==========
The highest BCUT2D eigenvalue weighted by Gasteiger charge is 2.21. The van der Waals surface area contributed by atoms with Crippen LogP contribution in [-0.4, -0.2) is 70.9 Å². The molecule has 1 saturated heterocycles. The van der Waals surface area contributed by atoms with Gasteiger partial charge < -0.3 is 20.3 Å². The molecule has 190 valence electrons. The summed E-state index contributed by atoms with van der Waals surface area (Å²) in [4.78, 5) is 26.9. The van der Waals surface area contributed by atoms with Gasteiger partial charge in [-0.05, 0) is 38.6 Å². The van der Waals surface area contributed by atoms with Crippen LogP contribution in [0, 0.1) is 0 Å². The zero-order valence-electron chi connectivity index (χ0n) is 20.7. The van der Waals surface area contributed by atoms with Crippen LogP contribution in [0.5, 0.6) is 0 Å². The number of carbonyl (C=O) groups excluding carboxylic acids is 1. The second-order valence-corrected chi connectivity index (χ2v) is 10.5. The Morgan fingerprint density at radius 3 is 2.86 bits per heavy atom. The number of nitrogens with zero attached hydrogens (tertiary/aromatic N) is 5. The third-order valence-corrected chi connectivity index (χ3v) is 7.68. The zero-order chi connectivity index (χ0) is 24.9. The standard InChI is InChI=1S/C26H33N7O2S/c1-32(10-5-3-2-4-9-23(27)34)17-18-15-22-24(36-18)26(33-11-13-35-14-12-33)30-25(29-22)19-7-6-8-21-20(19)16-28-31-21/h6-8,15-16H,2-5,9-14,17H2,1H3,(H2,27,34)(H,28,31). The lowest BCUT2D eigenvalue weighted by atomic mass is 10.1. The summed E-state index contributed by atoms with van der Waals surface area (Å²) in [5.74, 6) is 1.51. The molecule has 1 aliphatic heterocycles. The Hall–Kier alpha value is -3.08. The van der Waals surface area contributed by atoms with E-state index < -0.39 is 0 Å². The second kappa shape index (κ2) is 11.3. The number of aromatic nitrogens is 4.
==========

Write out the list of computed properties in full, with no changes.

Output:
The highest BCUT2D eigenvalue weighted by Gasteiger charge is 2.21. The van der Waals surface area contributed by atoms with Crippen LogP contribution in [-0.4, -0.2) is 70.9 Å². The molecule has 1 saturated heterocycles. The van der Waals surface area contributed by atoms with Gasteiger partial charge < -0.3 is 20.3 Å². The molecule has 190 valence electrons. The summed E-state index contributed by atoms with van der Waals surface area (Å²) in [4.78, 5) is 26.9. The van der Waals surface area contributed by atoms with Gasteiger partial charge in [-0.05, 0) is 38.6 Å². The van der Waals surface area contributed by atoms with Crippen LogP contribution in [0, 0.1) is 0 Å². The zero-order valence-electron chi connectivity index (χ0n) is 20.7. The van der Waals surface area contributed by atoms with Crippen LogP contribution in [0.5, 0.6) is 0 Å². The number of carbonyl (C=O) groups excluding carboxylic acids is 1. The second-order valence-corrected chi connectivity index (χ2v) is 10.5. The Morgan fingerprint density at radius 3 is 2.86 bits per heavy atom. The number of nitrogens with zero attached hydrogens (tertiary/aromatic N) is 5. The third-order valence-corrected chi connectivity index (χ3v) is 7.68. The zero-order chi connectivity index (χ0) is 24.9. The standard InChI is InChI=1S/C26H33N7O2S/c1-32(10-5-3-2-4-9-23(27)34)17-18-15-22-24(36-18)26(33-11-13-35-14-12-33)30-25(29-22)19-7-6-8-21-20(19)16-28-31-21/h6-8,15-16H,2-5,9-14,17H2,1H3,(H2,27,34)(H,28,31). The lowest BCUT2D eigenvalue weighted by atomic mass is 10.1. The summed E-state index contributed by atoms with van der Waals surface area (Å²) in [5.74, 6) is 1.51. The molecule has 1 aliphatic heterocycles. The Hall–Kier alpha value is -3.08. The van der Waals surface area contributed by atoms with E-state index < -0.39 is 0 Å². The second kappa shape index (κ2) is 11.3. The number of aromatic nitrogens is 4.